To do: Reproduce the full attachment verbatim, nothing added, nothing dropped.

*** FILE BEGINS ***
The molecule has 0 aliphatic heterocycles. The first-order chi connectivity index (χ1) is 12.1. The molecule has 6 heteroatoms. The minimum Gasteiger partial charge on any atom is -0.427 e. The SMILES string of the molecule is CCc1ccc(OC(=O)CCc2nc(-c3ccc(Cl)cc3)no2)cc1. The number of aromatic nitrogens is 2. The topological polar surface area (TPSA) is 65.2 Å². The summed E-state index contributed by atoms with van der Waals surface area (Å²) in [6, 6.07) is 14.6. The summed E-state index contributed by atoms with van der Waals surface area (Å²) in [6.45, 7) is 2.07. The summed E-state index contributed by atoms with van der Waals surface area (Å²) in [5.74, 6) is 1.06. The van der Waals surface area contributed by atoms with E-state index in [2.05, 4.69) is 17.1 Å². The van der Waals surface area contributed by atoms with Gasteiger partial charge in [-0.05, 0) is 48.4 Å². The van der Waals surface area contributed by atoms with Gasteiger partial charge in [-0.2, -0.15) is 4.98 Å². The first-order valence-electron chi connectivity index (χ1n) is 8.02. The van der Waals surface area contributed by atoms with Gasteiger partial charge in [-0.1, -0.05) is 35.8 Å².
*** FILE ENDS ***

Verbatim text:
The molecule has 0 aliphatic heterocycles. The first-order chi connectivity index (χ1) is 12.1. The molecule has 6 heteroatoms. The minimum Gasteiger partial charge on any atom is -0.427 e. The SMILES string of the molecule is CCc1ccc(OC(=O)CCc2nc(-c3ccc(Cl)cc3)no2)cc1. The number of aromatic nitrogens is 2. The topological polar surface area (TPSA) is 65.2 Å². The summed E-state index contributed by atoms with van der Waals surface area (Å²) in [6, 6.07) is 14.6. The summed E-state index contributed by atoms with van der Waals surface area (Å²) in [6.45, 7) is 2.07. The summed E-state index contributed by atoms with van der Waals surface area (Å²) in [5.74, 6) is 1.06. The van der Waals surface area contributed by atoms with E-state index in [2.05, 4.69) is 17.1 Å². The van der Waals surface area contributed by atoms with Gasteiger partial charge in [-0.05, 0) is 48.4 Å². The van der Waals surface area contributed by atoms with Gasteiger partial charge in [-0.2, -0.15) is 4.98 Å². The first-order valence-electron chi connectivity index (χ1n) is 8.02. The van der Waals surface area contributed by atoms with Gasteiger partial charge in [-0.1, -0.05) is 35.8 Å².